When it comes to new music, this summer brought a bounty of country-inspired albums. And I’m almost caught up listening to all of them. In the meantime, here are 10 recommended new tracks that slowed me down, only because I couldn’t keep my finger off the “repeat” button.
Ronnie Dunn, “Cost of Livin'”
My uncle comes to mind whenever I hear this song. With decades of experience in construction, he scraped by as projects started drying up. He’s back on his feet now, but that helpless sensation is hard to shake. Dunn delivers this true-to-life ballad with sensitivity, compassion and grace.
Edens Edge, “Amen”
When the gossip indicates a local guy is back on the market, singer Hannah Blaylock sends up her praises. Yet, it’s her harmonious blend with mandolinist Cherrill Green and Dobro player Dean Berner that makes me rejoice. Listen for the bluegrass flourishes in this sweet love song.
Bela Fleck & the Flecktones, “Gravity Lane”
The momentum in this upbeat tune is undeniable. For their first album with the original lineup since 1991, the jazz-inspired combo melds banjo, bass, harmonica and percussion — and makes it fit. To my ears, it sounds as if Vince Guaraldi got Charlie Brown stoned on Christmas morning.
Jimmie Dale Gilmore and the Wronglers
, “I Wonder Where You Are Tonight”
The respected Texan teams with an old-fashioned ensemble on a unique album of hillbilly music. His plaintive, distinctive vocal neatly fits this longing ballad. And if you’ve ever gone to Hardly Strictly Bluegrass in California, the Wronglers’ Warren Hellman, who has enjoyed a successful day job as an investment banker, generously pays for all of it!
Levon Helm, “Ophelia”
On this energetic live recording, the crowd goes crazy when The Band’s Levon Helm rambles onto the Ryman stage. He promptly proves the adulation is deserved when he opens his set with “Ophelia,” a New Orleans-esque track from The Band’s iconic music film, The Last Waltz.
This cute little song finds Mann wanting to move out to the country, start a family and drink some iced tea. Yes, it’s a familiar theme. However, this Wisconsin singer-songwriter arranges the tune with pleasing acoustic instruments to complement the natural warmth in her voice.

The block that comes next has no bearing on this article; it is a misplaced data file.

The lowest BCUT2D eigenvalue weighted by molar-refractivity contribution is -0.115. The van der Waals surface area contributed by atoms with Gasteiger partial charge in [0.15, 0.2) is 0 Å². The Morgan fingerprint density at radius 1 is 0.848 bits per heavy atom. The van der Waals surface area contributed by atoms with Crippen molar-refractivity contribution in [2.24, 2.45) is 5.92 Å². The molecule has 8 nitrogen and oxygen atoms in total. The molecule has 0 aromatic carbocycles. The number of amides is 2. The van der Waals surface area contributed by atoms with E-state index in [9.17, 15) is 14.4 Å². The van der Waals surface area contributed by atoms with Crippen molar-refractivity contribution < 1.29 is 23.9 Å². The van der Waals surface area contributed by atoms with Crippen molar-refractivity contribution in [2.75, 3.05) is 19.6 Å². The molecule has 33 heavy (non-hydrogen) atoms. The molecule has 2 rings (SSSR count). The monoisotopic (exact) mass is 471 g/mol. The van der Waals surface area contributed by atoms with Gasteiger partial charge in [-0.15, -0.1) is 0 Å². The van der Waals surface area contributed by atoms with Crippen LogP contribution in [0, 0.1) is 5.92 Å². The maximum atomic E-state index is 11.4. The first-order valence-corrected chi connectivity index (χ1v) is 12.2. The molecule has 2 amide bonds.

, “Lay Down Your Weary Tune”
Two of my best friends have opposing views of Bob Dylan’s music. Yet I think they’d agree on this solemn request for peace, reimagined by the folk duo Storyhill. In tight harmony, their clear voices accentuate the poetic lyrics while the ebb-and-flow melody is vintage Dylan all the way. The track comes from a tribute album, A Nod to Bob 2.
, “I’ll Take Care of You”
Souther’s newly recorded version of this love song finds him quietly comforting someone who needs it. Decades later, the first line remains true: “Times are hard and rents are high/What can a working girl do?” The Dixie Chicks recorded their lovely version on Wide Open Spaces.
The Sweetback Sisters
, “It Won’t Hurt When I Fall Down From This Barstool”
For party gals who long for the good old days, seek out this Brooklyn duo. Their swingin’ sound is inspired by ’50s and ’60s country, yet their sensibilities are definitely modern. This clever tune, about chasing away the memories with whiskey, comes from Dwight Yoakam’s early catalog.
Randy Travis and the Zac Brown Band, “Forever and Ever, Amen”
Travis will be still taking requests for this tune when he’s 100 years old. While I do have a soft spot for the original, this duet version with the Zac Brown Band is a lot of fun, too. Brown injects his own phrasing into the verses, but that’s OK. You’re singing along, too, right?